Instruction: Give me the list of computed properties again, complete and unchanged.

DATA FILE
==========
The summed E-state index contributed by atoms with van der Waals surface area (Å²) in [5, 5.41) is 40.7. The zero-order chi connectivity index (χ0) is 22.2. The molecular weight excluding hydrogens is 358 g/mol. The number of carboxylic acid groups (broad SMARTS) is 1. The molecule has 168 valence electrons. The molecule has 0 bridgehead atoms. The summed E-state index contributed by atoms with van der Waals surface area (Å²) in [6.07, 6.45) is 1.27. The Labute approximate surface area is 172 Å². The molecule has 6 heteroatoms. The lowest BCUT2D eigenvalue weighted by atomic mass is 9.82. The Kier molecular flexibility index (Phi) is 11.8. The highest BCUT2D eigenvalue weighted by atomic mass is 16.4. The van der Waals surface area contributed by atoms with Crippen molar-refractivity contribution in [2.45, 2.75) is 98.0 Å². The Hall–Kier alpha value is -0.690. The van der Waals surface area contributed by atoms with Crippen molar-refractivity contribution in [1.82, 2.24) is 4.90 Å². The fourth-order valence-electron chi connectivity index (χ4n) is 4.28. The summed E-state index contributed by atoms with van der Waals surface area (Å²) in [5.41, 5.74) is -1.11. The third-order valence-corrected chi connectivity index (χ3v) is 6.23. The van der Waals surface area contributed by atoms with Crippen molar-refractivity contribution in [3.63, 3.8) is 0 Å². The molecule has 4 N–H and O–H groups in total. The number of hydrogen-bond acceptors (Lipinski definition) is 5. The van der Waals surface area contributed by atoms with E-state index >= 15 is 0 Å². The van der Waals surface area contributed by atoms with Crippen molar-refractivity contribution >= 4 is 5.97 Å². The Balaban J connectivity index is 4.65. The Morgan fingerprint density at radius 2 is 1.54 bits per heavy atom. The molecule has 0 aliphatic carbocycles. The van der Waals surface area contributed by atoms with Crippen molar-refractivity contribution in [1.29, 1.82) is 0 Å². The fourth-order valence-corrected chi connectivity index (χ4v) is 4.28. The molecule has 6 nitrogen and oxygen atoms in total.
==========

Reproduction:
The summed E-state index contributed by atoms with van der Waals surface area (Å²) in [5, 5.41) is 40.7. The zero-order chi connectivity index (χ0) is 22.2. The molecular weight excluding hydrogens is 358 g/mol. The number of carboxylic acid groups (broad SMARTS) is 1. The molecule has 168 valence electrons. The molecule has 0 bridgehead atoms. The summed E-state index contributed by atoms with van der Waals surface area (Å²) in [6.07, 6.45) is 1.27. The Labute approximate surface area is 172 Å². The molecule has 6 heteroatoms. The lowest BCUT2D eigenvalue weighted by atomic mass is 9.82. The Kier molecular flexibility index (Phi) is 11.8. The highest BCUT2D eigenvalue weighted by atomic mass is 16.4. The van der Waals surface area contributed by atoms with Crippen molar-refractivity contribution in [2.45, 2.75) is 98.0 Å². The Hall–Kier alpha value is -0.690. The van der Waals surface area contributed by atoms with Crippen molar-refractivity contribution in [1.82, 2.24) is 4.90 Å². The fourth-order valence-electron chi connectivity index (χ4n) is 4.28. The summed E-state index contributed by atoms with van der Waals surface area (Å²) in [5.41, 5.74) is -1.11. The third-order valence-corrected chi connectivity index (χ3v) is 6.23. The van der Waals surface area contributed by atoms with Crippen molar-refractivity contribution in [3.63, 3.8) is 0 Å². The molecule has 4 N–H and O–H groups in total. The number of hydrogen-bond acceptors (Lipinski definition) is 5. The van der Waals surface area contributed by atoms with E-state index >= 15 is 0 Å². The van der Waals surface area contributed by atoms with Crippen molar-refractivity contribution >= 4 is 5.97 Å². The Balaban J connectivity index is 4.65. The Morgan fingerprint density at radius 2 is 1.54 bits per heavy atom. The molecule has 0 aliphatic carbocycles. The van der Waals surface area contributed by atoms with Crippen molar-refractivity contribution in [1.29, 1.82) is 0 Å². The fourth-order valence-corrected chi connectivity index (χ4v) is 4.28. The molecule has 6 nitrogen and oxygen atoms in total.